My knowledge of New Zealand ethnic identities is not great, but clues in the dialogue suggest that Ricky has a Maori identity. Rather than the heavy social typing (he has been abandoned by his mother and is in care with a social worker) I noted the scene where he reads the police ‘Wanted’ notice and comments about the description of Hec as Caucasian – “They’ve got that wrong since you are obviously white”. Ricky names his dog ‘Tupac’ and sees himself as having ‘rapper’ potential. Not much, I know, but the point is that this is almost a ‘colour-blind’ film made by New Zealand’s most successful Maori filmmaker. It’s the kind of film that would be difficult to make in the UK, US and probably Australia. Most of the cast are Maori and it doesn’t really seem to be an issue. Taika Waititi presumably doesn’t feel the ‘burden’ of representing Maori identity in contemporary New Zealand, in the way that some UK directors from African-Caribbean or South Asian communities feel the pressure to represent a ‘community’. It’s difficult from outside New Zealand to be sure how a film like Hunt for the Wilderpeople is understood in terms of identity. For instance, in the image above, Ricky is reluctant to pose for a selfie with TK who sticks out his tongue in what I take to be a gesture from Maori warrior traditions. I’m not sure which aspect of all this makes Ricky embarrassed. I’m happy to be informed by anyone who knows how to read this!

I realise that I haven’t emphasised just how funny many parts of the film are. There are some good movie quote jokes and the relationship between Ricky and Hec works equally well as comedy and genuine emotion. We’ve seen this kind of relationship in several well-known films and it depends on getting the mix right between the experienced adult actor and the relatively inexperienced younger actor. Sam Neill and Julian Dennison are both excellent and we believe in the relationship as it develops. Waititi provides a quartet of oddball characters, including a loopy priest played by himself. The redneck hunters and ‘psycho loner’ seem more heavily typed as do the social worker and her police side-kick. Only the young girl on a horse makes a connection with the emotional drama, everything else is played for laughs. I’m not sure that Hunt for the Wilderpeople would stand up to intense scrutiny as a narrative but as a comedy with a heart that races along with plenty of laughs on the way, it’s hard to beat.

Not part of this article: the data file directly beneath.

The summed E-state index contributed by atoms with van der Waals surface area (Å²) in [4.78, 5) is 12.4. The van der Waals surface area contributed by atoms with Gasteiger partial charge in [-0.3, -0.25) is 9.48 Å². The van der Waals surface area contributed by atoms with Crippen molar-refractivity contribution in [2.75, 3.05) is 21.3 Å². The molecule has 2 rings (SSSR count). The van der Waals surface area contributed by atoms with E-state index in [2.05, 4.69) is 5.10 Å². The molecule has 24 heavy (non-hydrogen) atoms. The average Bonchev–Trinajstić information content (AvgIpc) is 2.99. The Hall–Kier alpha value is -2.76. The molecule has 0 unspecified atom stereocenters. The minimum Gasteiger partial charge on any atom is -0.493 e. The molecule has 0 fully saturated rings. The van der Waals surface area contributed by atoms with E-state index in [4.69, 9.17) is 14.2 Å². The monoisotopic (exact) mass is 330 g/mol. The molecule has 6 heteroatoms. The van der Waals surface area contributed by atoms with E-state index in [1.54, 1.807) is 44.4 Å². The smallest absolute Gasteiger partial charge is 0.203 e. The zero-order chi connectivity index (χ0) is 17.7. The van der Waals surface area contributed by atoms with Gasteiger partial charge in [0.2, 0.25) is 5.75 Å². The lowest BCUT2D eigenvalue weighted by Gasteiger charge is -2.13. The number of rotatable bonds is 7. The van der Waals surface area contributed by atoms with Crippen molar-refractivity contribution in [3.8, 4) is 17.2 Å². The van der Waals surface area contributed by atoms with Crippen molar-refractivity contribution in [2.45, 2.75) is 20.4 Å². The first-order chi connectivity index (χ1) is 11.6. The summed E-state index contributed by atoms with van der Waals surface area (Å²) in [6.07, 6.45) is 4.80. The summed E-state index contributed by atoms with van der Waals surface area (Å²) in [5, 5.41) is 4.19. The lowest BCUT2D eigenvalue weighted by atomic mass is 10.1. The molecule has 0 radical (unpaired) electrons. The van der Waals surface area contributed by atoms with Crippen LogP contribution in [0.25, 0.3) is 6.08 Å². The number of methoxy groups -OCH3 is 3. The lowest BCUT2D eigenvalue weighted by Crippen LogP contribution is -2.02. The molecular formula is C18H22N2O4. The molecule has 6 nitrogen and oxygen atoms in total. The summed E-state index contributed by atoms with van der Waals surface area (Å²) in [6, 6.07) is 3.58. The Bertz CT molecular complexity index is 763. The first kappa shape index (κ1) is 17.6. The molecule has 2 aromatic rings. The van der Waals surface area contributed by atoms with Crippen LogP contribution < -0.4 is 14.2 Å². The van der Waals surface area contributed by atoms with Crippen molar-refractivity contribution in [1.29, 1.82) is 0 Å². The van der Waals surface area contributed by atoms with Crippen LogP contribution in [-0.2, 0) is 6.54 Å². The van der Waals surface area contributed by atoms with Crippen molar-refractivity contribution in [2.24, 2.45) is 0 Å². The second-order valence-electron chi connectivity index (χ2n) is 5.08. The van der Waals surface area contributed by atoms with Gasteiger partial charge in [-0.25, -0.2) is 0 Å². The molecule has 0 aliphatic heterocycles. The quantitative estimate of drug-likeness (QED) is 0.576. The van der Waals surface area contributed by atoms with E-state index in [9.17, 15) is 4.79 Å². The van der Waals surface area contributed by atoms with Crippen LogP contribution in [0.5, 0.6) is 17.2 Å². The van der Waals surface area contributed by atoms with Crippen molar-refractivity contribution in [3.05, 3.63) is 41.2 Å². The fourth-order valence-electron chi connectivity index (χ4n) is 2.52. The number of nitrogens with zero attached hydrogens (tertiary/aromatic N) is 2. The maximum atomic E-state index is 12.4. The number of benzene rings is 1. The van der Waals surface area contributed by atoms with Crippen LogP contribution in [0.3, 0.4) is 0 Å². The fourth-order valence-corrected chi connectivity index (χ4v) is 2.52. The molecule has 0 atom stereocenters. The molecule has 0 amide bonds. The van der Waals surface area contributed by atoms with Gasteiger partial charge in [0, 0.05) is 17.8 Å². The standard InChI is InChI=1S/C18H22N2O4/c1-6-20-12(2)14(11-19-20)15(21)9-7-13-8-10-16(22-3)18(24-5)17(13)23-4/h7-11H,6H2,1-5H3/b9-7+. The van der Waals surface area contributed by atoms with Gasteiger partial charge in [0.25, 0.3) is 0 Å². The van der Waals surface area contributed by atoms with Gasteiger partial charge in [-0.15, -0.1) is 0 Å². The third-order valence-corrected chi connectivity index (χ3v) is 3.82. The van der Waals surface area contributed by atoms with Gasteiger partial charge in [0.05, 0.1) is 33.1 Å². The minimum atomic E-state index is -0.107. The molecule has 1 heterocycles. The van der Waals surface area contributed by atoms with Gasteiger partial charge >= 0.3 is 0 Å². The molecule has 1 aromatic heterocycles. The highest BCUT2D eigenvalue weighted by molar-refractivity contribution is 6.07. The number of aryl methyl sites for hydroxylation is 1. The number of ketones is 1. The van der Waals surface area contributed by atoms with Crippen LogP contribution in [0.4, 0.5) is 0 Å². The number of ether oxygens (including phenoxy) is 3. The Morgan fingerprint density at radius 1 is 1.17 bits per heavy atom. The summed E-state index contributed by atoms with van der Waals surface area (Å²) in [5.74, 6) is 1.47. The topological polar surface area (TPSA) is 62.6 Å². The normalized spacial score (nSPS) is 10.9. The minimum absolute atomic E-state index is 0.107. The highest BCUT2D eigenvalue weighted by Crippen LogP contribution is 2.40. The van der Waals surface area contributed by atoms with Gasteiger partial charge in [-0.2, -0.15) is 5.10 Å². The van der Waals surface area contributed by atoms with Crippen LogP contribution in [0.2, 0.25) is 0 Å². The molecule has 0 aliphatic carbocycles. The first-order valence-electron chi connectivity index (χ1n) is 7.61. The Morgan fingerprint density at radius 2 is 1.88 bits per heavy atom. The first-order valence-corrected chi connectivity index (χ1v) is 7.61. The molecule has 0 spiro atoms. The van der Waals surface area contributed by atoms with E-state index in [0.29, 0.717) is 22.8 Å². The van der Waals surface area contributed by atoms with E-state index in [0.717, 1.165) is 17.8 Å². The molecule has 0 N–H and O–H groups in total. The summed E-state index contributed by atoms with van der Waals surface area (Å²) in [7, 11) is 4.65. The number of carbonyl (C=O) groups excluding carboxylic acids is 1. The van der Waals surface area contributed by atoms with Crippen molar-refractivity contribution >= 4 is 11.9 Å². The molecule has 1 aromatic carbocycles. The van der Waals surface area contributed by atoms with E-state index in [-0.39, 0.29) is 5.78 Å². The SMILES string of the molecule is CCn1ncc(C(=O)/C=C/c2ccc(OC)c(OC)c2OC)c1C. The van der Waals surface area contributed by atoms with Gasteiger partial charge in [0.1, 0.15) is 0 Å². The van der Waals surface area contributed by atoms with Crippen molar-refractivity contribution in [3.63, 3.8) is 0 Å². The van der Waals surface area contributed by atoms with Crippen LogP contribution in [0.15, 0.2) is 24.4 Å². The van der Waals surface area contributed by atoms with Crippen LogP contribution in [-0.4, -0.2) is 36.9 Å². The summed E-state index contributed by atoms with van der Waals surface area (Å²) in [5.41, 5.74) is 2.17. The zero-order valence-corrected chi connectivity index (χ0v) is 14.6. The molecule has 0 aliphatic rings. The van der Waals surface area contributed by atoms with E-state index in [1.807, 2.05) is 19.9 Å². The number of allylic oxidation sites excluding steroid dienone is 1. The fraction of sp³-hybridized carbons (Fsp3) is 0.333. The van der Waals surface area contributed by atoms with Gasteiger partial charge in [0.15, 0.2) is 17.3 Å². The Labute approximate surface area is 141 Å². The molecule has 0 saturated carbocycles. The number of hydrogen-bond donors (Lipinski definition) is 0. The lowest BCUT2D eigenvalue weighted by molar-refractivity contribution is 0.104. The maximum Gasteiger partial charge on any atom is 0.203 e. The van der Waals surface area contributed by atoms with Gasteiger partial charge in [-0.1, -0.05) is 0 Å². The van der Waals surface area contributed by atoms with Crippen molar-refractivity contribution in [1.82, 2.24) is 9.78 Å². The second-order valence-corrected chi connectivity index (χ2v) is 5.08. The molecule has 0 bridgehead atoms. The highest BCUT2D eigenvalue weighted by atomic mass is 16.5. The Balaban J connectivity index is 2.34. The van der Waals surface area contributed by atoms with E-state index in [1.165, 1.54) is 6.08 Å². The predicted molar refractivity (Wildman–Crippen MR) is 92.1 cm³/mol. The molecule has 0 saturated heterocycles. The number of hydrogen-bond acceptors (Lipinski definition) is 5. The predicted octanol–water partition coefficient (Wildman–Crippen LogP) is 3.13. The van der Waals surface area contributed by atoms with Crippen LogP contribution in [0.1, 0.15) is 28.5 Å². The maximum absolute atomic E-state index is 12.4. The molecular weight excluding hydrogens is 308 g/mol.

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3 comments

  1. Geoff Lealand

    Thanks for the excellent review. It is a film which has been warmly embraced by Kiwis of all kinds. The protruding tongue is a gesture indicating a challenge, usually associated with the formalities of visitors coming on to a host marae but also as the final gesture of the haka (see the All Blacks). In this film, it is used more for parodic purposes–I read Ricky’s reaction more like general embarrassment from the attention he is receiving.

    Nga mihi nui (tr. With best wishes)

    Geoff Lealand, Hamilton NZ

  2. keith1942

    Good review and helpful comment. I saw the film on release and thought it made good use of New Zealand’s fine landscapes.
    I liked Tupac as well, a good canine film, though be warned about a later scene.